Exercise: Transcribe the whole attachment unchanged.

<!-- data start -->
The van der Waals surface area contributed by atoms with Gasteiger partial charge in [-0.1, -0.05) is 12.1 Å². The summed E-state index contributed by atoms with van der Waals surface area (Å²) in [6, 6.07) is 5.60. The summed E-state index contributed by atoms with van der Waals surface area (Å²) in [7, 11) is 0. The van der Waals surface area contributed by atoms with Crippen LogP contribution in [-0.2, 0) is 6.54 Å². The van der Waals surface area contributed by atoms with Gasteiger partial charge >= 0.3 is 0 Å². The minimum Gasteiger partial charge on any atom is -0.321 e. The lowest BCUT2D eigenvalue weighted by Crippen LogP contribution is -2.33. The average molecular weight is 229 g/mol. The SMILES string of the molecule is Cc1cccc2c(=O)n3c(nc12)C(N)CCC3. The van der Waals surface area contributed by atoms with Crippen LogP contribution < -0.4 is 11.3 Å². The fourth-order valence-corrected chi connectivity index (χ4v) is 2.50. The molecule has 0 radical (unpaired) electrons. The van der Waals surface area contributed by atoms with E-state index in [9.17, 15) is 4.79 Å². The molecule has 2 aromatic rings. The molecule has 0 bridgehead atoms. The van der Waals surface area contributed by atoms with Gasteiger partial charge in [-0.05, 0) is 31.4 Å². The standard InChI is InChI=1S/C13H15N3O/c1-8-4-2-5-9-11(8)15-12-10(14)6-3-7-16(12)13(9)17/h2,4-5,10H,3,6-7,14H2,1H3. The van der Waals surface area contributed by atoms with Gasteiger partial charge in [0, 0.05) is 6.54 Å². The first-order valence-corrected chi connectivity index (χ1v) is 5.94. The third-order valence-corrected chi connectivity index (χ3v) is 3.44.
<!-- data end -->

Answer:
The van der Waals surface area contributed by atoms with Gasteiger partial charge in [-0.1, -0.05) is 12.1 Å². The summed E-state index contributed by atoms with van der Waals surface area (Å²) in [6, 6.07) is 5.60. The summed E-state index contributed by atoms with van der Waals surface area (Å²) in [7, 11) is 0. The van der Waals surface area contributed by atoms with Crippen LogP contribution in [-0.2, 0) is 6.54 Å². The van der Waals surface area contributed by atoms with Gasteiger partial charge >= 0.3 is 0 Å². The minimum Gasteiger partial charge on any atom is -0.321 e. The lowest BCUT2D eigenvalue weighted by Crippen LogP contribution is -2.33. The average molecular weight is 229 g/mol. The SMILES string of the molecule is Cc1cccc2c(=O)n3c(nc12)C(N)CCC3. The van der Waals surface area contributed by atoms with Crippen LogP contribution < -0.4 is 11.3 Å². The fourth-order valence-corrected chi connectivity index (χ4v) is 2.50. The molecule has 0 radical (unpaired) electrons. The van der Waals surface area contributed by atoms with E-state index in [9.17, 15) is 4.79 Å². The molecule has 2 aromatic rings. The molecule has 0 bridgehead atoms. The van der Waals surface area contributed by atoms with Gasteiger partial charge in [-0.05, 0) is 31.4 Å². The standard InChI is InChI=1S/C13H15N3O/c1-8-4-2-5-9-11(8)15-12-10(14)6-3-7-16(12)13(9)17/h2,4-5,10H,3,6-7,14H2,1H3. The van der Waals surface area contributed by atoms with Gasteiger partial charge in [0, 0.05) is 6.54 Å². The first-order valence-corrected chi connectivity index (χ1v) is 5.94. The third-order valence-corrected chi connectivity index (χ3v) is 3.44.